Thursday, October 13, 2016
To Preach the Lectionary or Not. . .
While not oblivious to the flaws of the 3 year lectionary (RCL or not) and while not at all sure that the historic (one year) lectionary is better, I find myself thoroughly wedded to the idea of a lectionary. I suspect that most Lutherans and nearly all Lutheran pastors are, as well. While some find the lectionary a prison, I find it continually new and fresh, applicable and appropriate to all that goes on in the world around us as well as providing a rich and diverse witness of Scripture to the people of God and the preacher as he faces his preaching task.
Yes, the problems with the lectionary that led to the 3 year series were largely unique to Rome and its system of so many commemorations of saints that the people missed out on the central message of Scripture. Musteric wonders if even the 3 year lectionary does not conceal as much as it reveals of Jesus Christ. Now to be sure, there are subtle and even larger differences between the LSB lectionary and the RCL he is writing about but I understand his point. Just as the hearing of sermons can become routine and predictable so can the writing of those sermons. But what he calls a spiritual lethargy as preachers and worship leaders due to the lectionary, I do not find credible. I do not deny the spiritual laziness and complacency of preacher and the dullness of the ears of folks in the pew. These have always been a challenge in every age of Christianity. But the blame does not fall on the lectionary -- not in whole or in part. It falls on the people (in the pulpit and in the pew).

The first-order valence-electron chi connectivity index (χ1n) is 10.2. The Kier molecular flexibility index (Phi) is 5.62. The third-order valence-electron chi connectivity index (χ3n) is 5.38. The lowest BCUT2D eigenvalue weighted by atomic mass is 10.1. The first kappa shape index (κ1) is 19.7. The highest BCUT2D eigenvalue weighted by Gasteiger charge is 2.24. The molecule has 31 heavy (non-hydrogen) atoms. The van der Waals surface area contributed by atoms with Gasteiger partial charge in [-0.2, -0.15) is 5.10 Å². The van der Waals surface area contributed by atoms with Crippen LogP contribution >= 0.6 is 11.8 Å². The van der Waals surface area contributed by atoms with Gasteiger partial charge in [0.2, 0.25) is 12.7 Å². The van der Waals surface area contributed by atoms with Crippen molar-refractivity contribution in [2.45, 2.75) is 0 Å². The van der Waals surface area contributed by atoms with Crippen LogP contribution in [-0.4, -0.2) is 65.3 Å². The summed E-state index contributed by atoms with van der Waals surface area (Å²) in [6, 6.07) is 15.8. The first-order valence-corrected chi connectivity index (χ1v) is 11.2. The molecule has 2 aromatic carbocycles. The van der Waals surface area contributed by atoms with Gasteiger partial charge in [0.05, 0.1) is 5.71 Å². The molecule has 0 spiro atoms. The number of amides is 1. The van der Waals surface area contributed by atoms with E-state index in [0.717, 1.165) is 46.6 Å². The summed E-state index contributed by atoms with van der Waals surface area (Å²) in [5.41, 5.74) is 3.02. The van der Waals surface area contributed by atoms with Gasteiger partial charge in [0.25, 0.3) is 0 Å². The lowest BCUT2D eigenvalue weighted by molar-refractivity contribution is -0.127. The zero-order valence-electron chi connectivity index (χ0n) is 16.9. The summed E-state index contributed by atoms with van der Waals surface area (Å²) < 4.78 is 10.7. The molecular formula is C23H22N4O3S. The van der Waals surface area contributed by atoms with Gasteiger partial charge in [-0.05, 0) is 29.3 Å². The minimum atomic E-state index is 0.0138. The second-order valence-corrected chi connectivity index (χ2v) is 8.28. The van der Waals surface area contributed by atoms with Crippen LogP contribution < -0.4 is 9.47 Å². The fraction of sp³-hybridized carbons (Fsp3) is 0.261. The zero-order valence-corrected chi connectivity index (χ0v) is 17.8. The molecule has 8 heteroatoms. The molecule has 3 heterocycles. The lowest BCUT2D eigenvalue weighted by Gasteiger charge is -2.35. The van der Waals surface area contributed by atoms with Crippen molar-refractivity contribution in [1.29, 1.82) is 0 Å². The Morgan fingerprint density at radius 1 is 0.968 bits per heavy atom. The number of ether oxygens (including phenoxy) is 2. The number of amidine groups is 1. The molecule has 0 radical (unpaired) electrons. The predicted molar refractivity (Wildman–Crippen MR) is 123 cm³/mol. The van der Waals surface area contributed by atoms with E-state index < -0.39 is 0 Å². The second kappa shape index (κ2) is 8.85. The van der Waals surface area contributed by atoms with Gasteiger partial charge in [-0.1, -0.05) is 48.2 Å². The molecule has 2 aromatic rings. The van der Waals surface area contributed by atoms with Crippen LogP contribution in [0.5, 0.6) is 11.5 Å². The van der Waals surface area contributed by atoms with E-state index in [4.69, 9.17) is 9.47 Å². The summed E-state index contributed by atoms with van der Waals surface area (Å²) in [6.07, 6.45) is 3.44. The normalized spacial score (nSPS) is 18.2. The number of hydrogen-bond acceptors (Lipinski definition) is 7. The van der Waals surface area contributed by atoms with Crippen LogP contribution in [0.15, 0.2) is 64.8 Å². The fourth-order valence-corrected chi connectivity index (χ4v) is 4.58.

I would suggest that planning is the big problem. I am amazed at how many Lutheran pastors I know who still burn the midnight oil on Saturday night trying to find inspiration, searching for illumination, and working to craft a sermon for their people in a few hours. [It is Thursday; do you know what you are preaching on Sunday?] No lectionary hinders or supports this failing. It belongs to the pastor and to people who do not think preaching is worthy of the time spent to plan, prepare, pray, and produce faithful, credible, doctrinal, and applicable sermons. In fact, it is precisely the gift of a lectionary which enables the pastor to see sermons within the context of a larger time frame and not simply one Sunday at a time. The lectionary is a crutch only to those who are looking for a crutch. Anything would do in that regard. The lectionary is far more a benefit than a hindrance to good Lutheran preaching (whether a 3 year lectionary or the one year version).
Finally, I would remind God's people so apt to see the pastor's role in so many other areas that preaching and prayer remain two of the primary things a pastor does for the benefit of his people. Do not begrudge the time he spends honing his craft and preparing for Sunday morning. Do not presume that any sermon can be scratched out in a few minutes unless that is all you are prepared to hear -- the scraps of loose thoughts without plan or development. Yes, it is easier for me to write a sermon today after making my way through the 3 year lectionary a dozen times and preaching the one year series for 5-10 years. But the writing of a sermon remains a primary and central task of my ministry for which planning, preparation, and prayer alone produce a credible fruit. I think my people deserve no less than my best efforts in this regard and, if I have helped them see the role and value of the sermon at all, they know a good effort when they hear it. The lectionary is far more positive a tool for pastor and for people than negative one. It is a means of meeting the kairos of God within the chronos of our daily lives. Every preacher knows this. Every good preacher capitalizes on it.